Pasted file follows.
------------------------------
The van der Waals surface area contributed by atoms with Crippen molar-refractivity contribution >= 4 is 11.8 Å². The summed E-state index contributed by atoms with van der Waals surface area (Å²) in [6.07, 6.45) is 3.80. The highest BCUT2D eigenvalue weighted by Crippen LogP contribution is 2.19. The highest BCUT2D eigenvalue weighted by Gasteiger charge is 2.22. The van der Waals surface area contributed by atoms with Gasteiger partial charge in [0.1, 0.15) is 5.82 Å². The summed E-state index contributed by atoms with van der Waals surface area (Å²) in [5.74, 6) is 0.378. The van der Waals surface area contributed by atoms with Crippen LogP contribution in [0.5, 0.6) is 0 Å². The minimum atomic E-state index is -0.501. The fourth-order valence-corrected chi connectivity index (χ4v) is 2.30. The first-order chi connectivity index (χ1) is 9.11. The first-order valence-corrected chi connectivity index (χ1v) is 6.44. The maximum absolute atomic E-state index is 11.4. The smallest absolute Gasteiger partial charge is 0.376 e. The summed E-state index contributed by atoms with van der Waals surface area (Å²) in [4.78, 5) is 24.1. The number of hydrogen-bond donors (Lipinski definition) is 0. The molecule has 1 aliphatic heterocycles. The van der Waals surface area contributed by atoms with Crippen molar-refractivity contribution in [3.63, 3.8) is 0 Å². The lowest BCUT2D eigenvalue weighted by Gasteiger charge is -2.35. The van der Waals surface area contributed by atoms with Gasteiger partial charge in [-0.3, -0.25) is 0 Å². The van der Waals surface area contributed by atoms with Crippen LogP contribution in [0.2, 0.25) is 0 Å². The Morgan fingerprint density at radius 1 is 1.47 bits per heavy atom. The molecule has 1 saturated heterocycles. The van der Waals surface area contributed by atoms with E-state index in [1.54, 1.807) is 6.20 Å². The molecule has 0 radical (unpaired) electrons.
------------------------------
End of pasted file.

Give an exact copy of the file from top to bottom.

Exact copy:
The van der Waals surface area contributed by atoms with Crippen molar-refractivity contribution >= 4 is 11.8 Å². The summed E-state index contributed by atoms with van der Waals surface area (Å²) in [6.07, 6.45) is 3.80. The highest BCUT2D eigenvalue weighted by Crippen LogP contribution is 2.19. The highest BCUT2D eigenvalue weighted by Gasteiger charge is 2.22. The van der Waals surface area contributed by atoms with Gasteiger partial charge in [0.1, 0.15) is 5.82 Å². The summed E-state index contributed by atoms with van der Waals surface area (Å²) in [5.74, 6) is 0.378. The van der Waals surface area contributed by atoms with Crippen LogP contribution in [0.5, 0.6) is 0 Å². The minimum atomic E-state index is -0.501. The fourth-order valence-corrected chi connectivity index (χ4v) is 2.30. The first-order chi connectivity index (χ1) is 9.11. The first-order valence-corrected chi connectivity index (χ1v) is 6.44. The maximum absolute atomic E-state index is 11.4. The smallest absolute Gasteiger partial charge is 0.376 e. The summed E-state index contributed by atoms with van der Waals surface area (Å²) in [4.78, 5) is 24.1. The number of hydrogen-bond donors (Lipinski definition) is 0. The molecule has 1 aliphatic heterocycles. The van der Waals surface area contributed by atoms with Crippen molar-refractivity contribution in [3.63, 3.8) is 0 Å². The lowest BCUT2D eigenvalue weighted by Gasteiger charge is -2.35. The van der Waals surface area contributed by atoms with Gasteiger partial charge in [-0.3, -0.25) is 0 Å². The van der Waals surface area contributed by atoms with Crippen LogP contribution in [0.2, 0.25) is 0 Å². The Morgan fingerprint density at radius 1 is 1.47 bits per heavy atom. The molecule has 1 saturated heterocycles. The van der Waals surface area contributed by atoms with E-state index in [1.54, 1.807) is 6.20 Å². The molecule has 0 radical (unpaired) electrons.